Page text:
An article by recent college grad Cathryn Sloane has been widely shared over the past few days. The woman, a St. Louis native, suggests that nobody over the age of 25 should be hired to do social media work. Apparently, she was serious. (Click HERE for the article.)
Her rant was triggered by help-wanted ads for social media managers that require several years of experience. Her point is those in the class of 2012 have been personally involved in social media for several years. She writes, “We spent our adolescence growing up with social media.”
The blowback has been quick and fierce. Responses range from benign amusement to resentful anger. But the question persists: Does she have a valid point?
My generation, the Baby Boomers, has a bit of swagger because there are so many of us. Unlike the Millennials, we were not raised with our fingers attached to a computer keyboard. We are not “digital natives,” as are those born in the last 25 years.
But do we, the Boomers (and the Gen Xers), lack the abilities to spread information via social networks? No. In fact, we may be better equipped to do so, thanks to our experiences in writing and editing (sometimes with pencil or a typewriter). Many of us who have worked in media, marketing or both know the necessity of connecting with followers, also known as listeners, viewers, readers and customers.
Other media have always been social in nature, if not in designation. Radio, for instance, has always responded to listener feedback. Instead of “likes,” listeners have picked up the phone to say, “Play more Lynyrd Skynyrd. Stop playing the Dixie Chicks.”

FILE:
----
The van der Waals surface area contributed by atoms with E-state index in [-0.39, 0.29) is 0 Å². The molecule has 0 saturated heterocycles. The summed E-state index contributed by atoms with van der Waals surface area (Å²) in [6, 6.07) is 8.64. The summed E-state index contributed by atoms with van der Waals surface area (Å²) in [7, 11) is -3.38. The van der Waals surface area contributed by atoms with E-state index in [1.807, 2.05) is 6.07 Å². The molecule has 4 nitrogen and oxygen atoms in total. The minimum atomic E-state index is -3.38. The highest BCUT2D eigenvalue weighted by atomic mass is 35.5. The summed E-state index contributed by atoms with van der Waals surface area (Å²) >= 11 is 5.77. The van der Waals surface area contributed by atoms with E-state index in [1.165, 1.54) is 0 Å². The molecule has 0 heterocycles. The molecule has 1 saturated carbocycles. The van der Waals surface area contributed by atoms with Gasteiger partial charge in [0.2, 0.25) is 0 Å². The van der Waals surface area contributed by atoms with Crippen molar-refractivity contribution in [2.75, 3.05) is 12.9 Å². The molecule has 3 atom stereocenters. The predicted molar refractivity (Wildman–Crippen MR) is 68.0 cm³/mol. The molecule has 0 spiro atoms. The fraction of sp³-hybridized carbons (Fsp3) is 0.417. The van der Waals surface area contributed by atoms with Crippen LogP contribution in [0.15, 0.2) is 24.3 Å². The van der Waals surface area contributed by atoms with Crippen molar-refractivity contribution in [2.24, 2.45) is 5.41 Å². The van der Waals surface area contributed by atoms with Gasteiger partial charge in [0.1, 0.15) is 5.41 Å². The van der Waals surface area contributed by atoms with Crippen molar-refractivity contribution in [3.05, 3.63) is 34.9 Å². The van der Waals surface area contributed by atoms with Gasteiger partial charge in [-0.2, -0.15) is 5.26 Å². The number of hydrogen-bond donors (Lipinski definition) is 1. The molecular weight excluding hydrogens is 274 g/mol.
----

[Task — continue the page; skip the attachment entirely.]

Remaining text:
Technology advances. In 2012, we have new and different channels. But today’s social media managers are performing tasks that are not that different from some performed by previous generations. The bottom line, the key to success, is an ability to communicate clearly and to monitor responses. As the author of the article concedes in her next-to-last paragraph, “The truth is, regardless of age, some people have a better handle on social media than others.”
The writer of this article should know that persons of all ages have felt the sting of such limitations as “minimum five years experience.” Talk to a few Boomers and Gen Xers, especially those making career changes. They’ll tell you it’s not just a problem faced by the young.
My guess is the attention this item has garnered will help this woman get a decent job offer, experience or not. Whether her points are right or wrong, they have produced a good amount of discussion. And in 2012, an ability to generate genuine online heat is a good one to have.